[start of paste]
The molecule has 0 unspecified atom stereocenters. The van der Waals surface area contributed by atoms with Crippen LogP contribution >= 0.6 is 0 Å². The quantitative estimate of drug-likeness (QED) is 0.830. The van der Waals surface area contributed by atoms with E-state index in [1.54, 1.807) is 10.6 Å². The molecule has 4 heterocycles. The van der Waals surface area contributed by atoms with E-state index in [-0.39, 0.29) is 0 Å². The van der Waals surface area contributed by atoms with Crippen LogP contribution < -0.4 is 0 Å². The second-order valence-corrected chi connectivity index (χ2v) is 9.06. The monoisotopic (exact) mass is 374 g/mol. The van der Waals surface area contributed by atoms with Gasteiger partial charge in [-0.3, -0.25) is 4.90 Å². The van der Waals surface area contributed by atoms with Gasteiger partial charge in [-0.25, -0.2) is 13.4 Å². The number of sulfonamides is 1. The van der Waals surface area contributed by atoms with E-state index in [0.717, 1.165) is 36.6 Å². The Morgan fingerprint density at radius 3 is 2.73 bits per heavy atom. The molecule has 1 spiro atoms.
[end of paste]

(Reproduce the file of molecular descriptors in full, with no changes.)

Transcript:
The molecule has 0 unspecified atom stereocenters. The van der Waals surface area contributed by atoms with Crippen LogP contribution >= 0.6 is 0 Å². The quantitative estimate of drug-likeness (QED) is 0.830. The van der Waals surface area contributed by atoms with E-state index in [1.54, 1.807) is 10.6 Å². The molecule has 4 heterocycles. The van der Waals surface area contributed by atoms with E-state index in [-0.39, 0.29) is 0 Å². The van der Waals surface area contributed by atoms with Crippen LogP contribution < -0.4 is 0 Å². The second-order valence-corrected chi connectivity index (χ2v) is 9.06. The monoisotopic (exact) mass is 374 g/mol. The van der Waals surface area contributed by atoms with Gasteiger partial charge in [-0.3, -0.25) is 4.90 Å². The van der Waals surface area contributed by atoms with Gasteiger partial charge in [-0.25, -0.2) is 13.4 Å². The number of sulfonamides is 1. The van der Waals surface area contributed by atoms with E-state index in [0.717, 1.165) is 36.6 Å². The Morgan fingerprint density at radius 3 is 2.73 bits per heavy atom. The molecule has 1 spiro atoms.